The adoption of computers as an instructional tool by Michigan Head Start teachers
Cynthia Jeanne Bewick, Michigan State University, United States
Michigan State University . Awarded
In order to succeed in an increasingly technological age, Head Start children must learn about and with computers. Researchers suggest that poor children do not have computer access at home. Head Start teachers can bridge the gap between home and public school success by using computers as instructional tools. However, Head Start policy makers and administrators make decisions regarding fiscal, physical, and human resources without data regarding the availability of computers and the ways teachers use them. Previous studies have not used Head Start teachers as their focus.
The investigator described computer resources in Head Start classrooms, how and to what extent teachers used computers for instructional purposes, and how teachers learned about computers. Contextual and personal variables related to computer use by teachers were also examined.
The researcher collected data from 323 randomly selected Michigan Head Start classroom teachers, using a mailed survey instrument. Data analysis consisted of frequency counts, descriptive statistics and one way ANOVA.
Head Start teachers generally use and have computers available in their classrooms. Many teachers use computers for instruction and instructional support, although some use them in a limited fashion. One out of three teachers do not integrate the computer center with other classroom activities and materials. Head Start teachers primarily learn about computers by “messing around” and through interaction with other people. Teachers reported that five contextual variables (talking with other Head Start teachers, type of software, curriculum guidelines, training on computer operation, program philosophy) and four personal variables (knowledge about computers, previous experiences with computers, comfort level with computers, and household income) were related to making their computer use with children significantly easier.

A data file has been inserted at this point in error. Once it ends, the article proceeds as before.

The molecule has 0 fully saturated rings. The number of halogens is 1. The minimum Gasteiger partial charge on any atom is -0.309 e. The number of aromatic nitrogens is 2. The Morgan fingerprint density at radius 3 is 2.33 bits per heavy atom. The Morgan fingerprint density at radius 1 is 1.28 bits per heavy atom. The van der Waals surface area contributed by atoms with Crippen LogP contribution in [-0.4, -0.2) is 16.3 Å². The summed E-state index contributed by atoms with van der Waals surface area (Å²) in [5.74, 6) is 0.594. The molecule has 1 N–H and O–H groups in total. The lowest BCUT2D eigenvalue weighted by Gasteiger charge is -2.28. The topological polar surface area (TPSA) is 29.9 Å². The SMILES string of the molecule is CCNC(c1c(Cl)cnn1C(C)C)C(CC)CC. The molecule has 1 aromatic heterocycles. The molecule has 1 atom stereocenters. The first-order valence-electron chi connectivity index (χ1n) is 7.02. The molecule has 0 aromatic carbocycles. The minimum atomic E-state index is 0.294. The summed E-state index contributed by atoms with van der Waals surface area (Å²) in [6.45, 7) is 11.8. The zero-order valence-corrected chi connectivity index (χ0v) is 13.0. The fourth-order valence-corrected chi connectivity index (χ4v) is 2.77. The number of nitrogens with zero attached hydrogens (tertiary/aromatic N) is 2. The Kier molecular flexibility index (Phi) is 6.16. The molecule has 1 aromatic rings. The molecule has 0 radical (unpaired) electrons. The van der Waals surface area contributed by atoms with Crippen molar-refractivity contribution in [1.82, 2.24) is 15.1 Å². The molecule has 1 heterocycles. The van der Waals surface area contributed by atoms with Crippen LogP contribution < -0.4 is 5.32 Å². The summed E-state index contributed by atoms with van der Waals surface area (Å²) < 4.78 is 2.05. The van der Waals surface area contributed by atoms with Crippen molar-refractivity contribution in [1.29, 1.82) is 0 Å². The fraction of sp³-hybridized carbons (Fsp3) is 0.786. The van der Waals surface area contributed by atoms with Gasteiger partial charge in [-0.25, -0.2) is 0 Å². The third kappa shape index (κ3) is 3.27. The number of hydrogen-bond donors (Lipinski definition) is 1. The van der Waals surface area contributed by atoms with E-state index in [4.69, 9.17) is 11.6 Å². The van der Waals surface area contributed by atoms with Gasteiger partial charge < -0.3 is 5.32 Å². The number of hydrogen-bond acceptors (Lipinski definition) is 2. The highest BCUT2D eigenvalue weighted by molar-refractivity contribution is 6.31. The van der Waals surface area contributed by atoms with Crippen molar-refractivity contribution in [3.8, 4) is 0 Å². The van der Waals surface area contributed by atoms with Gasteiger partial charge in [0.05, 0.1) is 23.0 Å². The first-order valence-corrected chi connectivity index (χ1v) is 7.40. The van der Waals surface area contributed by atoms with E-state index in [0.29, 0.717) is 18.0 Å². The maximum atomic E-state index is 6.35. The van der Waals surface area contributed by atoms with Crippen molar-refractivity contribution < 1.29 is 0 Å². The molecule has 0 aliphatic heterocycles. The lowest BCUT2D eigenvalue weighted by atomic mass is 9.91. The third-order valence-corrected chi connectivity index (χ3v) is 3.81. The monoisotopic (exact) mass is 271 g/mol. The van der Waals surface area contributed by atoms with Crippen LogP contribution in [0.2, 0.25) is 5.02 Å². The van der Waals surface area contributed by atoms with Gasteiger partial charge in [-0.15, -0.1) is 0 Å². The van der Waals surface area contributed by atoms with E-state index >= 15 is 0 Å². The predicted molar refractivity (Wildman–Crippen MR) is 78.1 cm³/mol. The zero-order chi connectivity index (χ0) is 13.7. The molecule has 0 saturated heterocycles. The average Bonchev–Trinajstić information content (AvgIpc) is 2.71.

Bewick, C.J. The adoption of computers as an instructional tool by Michigan Head Start teachers. Ph.D. thesis, Michigan State University.
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